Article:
Sunday, January 30, 2011

reviving the muse

When I returned from the Writer’s Digest Conference last weekend, my mind was spinning. Visions of Kindles and Nooks danced in my head. I learned a lot while I was away but two things stood out. First, I need to gain some expertise with (dreaded) social networking in order to build a platform for my writing if I ever hope to gain an audience. Second, my lifelong dream--to see my book in print on a bookstore shelf--vaporized, done in by the latest trends in self-publishing and e-publishing. Needless to say I found that little revelation to be neither comforting nor inspiring. In fact, I found it downright discouraging…

…so discouraging that I couldn’t focus at all on writing for a couple of days. At first I assumed that I was just played out. Or, I thought, perhaps it was a case of the blues, something I rarely experience. But after three or four days, I started to worry. I was wasting precious time. My mind felt as though it were paralyzed…numb…blank. Something needed to be done! I had to revive the muse!

If this has ever happened to you, you might like to read what Pema Chodron has to say from a Buddhist perspective in her books, “When Things Fall Apart” (which they did for me) and “Start Where You Are” (which is what I’m doing now).

So…I picked up my pen. I opened my journal and started in where I left off almost a month ago. Ah-h-h! It felt good to be writing again…without an agenda or a prompt or a destination. Without worrying about agents or editors or publishers.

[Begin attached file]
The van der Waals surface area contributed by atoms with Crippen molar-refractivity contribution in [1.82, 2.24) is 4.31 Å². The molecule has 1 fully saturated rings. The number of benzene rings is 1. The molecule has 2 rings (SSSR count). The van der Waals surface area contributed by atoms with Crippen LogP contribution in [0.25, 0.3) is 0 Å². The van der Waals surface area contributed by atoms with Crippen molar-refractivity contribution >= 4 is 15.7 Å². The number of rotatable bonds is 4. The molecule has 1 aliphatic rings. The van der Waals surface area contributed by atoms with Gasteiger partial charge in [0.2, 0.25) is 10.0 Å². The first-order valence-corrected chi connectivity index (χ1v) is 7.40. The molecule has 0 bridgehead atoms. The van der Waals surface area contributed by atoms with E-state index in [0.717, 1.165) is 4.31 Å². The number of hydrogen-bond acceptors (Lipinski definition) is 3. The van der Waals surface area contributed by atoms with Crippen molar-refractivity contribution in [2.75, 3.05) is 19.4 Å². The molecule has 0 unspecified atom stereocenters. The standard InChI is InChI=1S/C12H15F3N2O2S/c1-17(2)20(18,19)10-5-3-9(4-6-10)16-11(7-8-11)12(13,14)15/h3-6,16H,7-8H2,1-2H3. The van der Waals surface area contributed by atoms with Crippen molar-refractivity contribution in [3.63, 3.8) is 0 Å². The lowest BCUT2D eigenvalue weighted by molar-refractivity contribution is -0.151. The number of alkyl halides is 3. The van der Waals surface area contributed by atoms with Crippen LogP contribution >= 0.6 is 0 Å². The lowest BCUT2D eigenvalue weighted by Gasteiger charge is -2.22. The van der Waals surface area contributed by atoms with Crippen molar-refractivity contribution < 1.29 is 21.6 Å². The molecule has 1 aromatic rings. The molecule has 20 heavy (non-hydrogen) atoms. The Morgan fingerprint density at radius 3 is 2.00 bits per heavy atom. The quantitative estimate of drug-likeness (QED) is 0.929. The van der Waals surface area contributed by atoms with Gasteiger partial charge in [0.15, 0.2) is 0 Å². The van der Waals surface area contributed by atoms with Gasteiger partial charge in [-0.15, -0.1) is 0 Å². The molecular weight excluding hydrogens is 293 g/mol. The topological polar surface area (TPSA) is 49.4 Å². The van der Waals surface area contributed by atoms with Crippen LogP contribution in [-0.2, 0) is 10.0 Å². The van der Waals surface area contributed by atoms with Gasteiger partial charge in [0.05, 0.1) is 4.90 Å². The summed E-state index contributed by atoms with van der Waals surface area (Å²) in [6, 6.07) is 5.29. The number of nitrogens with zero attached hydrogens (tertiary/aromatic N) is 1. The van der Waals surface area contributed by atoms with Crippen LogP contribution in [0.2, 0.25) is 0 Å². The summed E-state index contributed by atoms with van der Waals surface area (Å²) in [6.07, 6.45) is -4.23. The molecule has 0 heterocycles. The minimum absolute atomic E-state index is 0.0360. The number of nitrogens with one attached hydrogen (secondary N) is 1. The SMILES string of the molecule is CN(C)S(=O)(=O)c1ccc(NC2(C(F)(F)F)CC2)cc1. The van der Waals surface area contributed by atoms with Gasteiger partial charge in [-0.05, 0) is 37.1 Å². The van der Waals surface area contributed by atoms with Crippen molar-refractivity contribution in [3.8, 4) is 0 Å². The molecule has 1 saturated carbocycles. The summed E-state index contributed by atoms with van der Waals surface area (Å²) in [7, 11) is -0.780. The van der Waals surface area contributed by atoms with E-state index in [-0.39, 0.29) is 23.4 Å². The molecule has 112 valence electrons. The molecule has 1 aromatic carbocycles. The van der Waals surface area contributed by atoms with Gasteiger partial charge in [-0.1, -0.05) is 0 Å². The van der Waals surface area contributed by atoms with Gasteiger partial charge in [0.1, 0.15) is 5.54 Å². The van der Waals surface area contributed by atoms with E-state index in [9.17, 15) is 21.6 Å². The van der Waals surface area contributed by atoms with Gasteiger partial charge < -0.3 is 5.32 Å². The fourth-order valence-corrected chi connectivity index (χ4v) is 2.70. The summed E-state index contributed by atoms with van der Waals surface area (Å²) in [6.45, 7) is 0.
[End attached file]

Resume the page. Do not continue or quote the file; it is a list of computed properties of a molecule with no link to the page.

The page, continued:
I also started to read and, as I am compelled to do, to underline all the “Gee, I wish I’d written that” lines and passages that I will refer back to over and over again for the pure pleasure of it. I looked up the meaning of a couple of unfamiliar but enviable words. I felt the color coming back into my cheeks. A smile tugged at my lips. And here I am--at eleven o'clock on a Sunday evening fully engaged in writing…energized…and happy.

Given her fair share of rest and solitude and freedom, the muse is recuperating nicely, thank you very much.

What will it take for your muse to recover?
“The moment we indulge our affections, the earth is metamorphosed;
there is no winter and no night; all tragedies, all ennuis, vanish—
all duties even.”
--Ralph Waldo Emerson--
In my next post I’ll tell you who taught me the most in NYC.

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